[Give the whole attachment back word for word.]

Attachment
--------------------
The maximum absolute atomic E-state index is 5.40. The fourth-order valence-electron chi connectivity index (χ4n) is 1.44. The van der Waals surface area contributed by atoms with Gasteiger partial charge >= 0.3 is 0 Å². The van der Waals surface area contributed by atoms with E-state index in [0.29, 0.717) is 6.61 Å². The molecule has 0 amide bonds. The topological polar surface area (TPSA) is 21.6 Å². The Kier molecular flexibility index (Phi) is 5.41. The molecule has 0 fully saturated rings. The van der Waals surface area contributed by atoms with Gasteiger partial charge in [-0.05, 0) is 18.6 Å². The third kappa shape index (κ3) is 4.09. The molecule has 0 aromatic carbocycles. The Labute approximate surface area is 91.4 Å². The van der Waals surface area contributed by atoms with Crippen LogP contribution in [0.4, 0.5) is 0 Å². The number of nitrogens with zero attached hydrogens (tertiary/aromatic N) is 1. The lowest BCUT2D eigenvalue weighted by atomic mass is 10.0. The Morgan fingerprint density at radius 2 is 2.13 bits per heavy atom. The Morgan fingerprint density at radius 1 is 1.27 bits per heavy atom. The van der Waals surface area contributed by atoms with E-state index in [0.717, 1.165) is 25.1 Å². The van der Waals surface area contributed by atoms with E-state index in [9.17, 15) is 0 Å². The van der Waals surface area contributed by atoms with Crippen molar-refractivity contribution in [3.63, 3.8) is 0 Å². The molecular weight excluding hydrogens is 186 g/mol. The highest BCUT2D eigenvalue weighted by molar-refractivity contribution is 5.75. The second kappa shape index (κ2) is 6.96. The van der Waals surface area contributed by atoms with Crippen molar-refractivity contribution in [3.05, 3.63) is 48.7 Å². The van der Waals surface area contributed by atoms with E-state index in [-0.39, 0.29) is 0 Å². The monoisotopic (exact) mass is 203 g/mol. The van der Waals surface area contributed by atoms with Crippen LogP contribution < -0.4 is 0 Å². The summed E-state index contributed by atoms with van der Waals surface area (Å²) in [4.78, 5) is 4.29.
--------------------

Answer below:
The maximum absolute atomic E-state index is 5.40. The fourth-order valence-electron chi connectivity index (χ4n) is 1.44. The van der Waals surface area contributed by atoms with Gasteiger partial charge >= 0.3 is 0 Å². The van der Waals surface area contributed by atoms with E-state index in [0.29, 0.717) is 6.61 Å². The molecule has 0 amide bonds. The topological polar surface area (TPSA) is 21.6 Å². The Kier molecular flexibility index (Phi) is 5.41. The molecule has 0 fully saturated rings. The van der Waals surface area contributed by atoms with Gasteiger partial charge in [-0.05, 0) is 18.6 Å². The third kappa shape index (κ3) is 4.09. The molecule has 0 aromatic carbocycles. The Labute approximate surface area is 91.4 Å². The van der Waals surface area contributed by atoms with Crippen LogP contribution in [0.4, 0.5) is 0 Å². The number of nitrogens with zero attached hydrogens (tertiary/aromatic N) is 1. The lowest BCUT2D eigenvalue weighted by atomic mass is 10.0. The Morgan fingerprint density at radius 2 is 2.13 bits per heavy atom. The Morgan fingerprint density at radius 1 is 1.27 bits per heavy atom. The van der Waals surface area contributed by atoms with E-state index in [0.717, 1.165) is 25.1 Å². The van der Waals surface area contributed by atoms with E-state index in [9.17, 15) is 0 Å². The van der Waals surface area contributed by atoms with Crippen molar-refractivity contribution in [3.63, 3.8) is 0 Å². The molecular weight excluding hydrogens is 186 g/mol. The highest BCUT2D eigenvalue weighted by molar-refractivity contribution is 5.75. The second kappa shape index (κ2) is 6.96. The van der Waals surface area contributed by atoms with Crippen molar-refractivity contribution in [3.05, 3.63) is 48.7 Å². The van der Waals surface area contributed by atoms with E-state index in [-0.39, 0.29) is 0 Å². The monoisotopic (exact) mass is 203 g/mol. The van der Waals surface area contributed by atoms with Crippen LogP contribution < -0.4 is 0 Å². The summed E-state index contributed by atoms with van der Waals surface area (Å²) in [4.78, 5) is 4.29.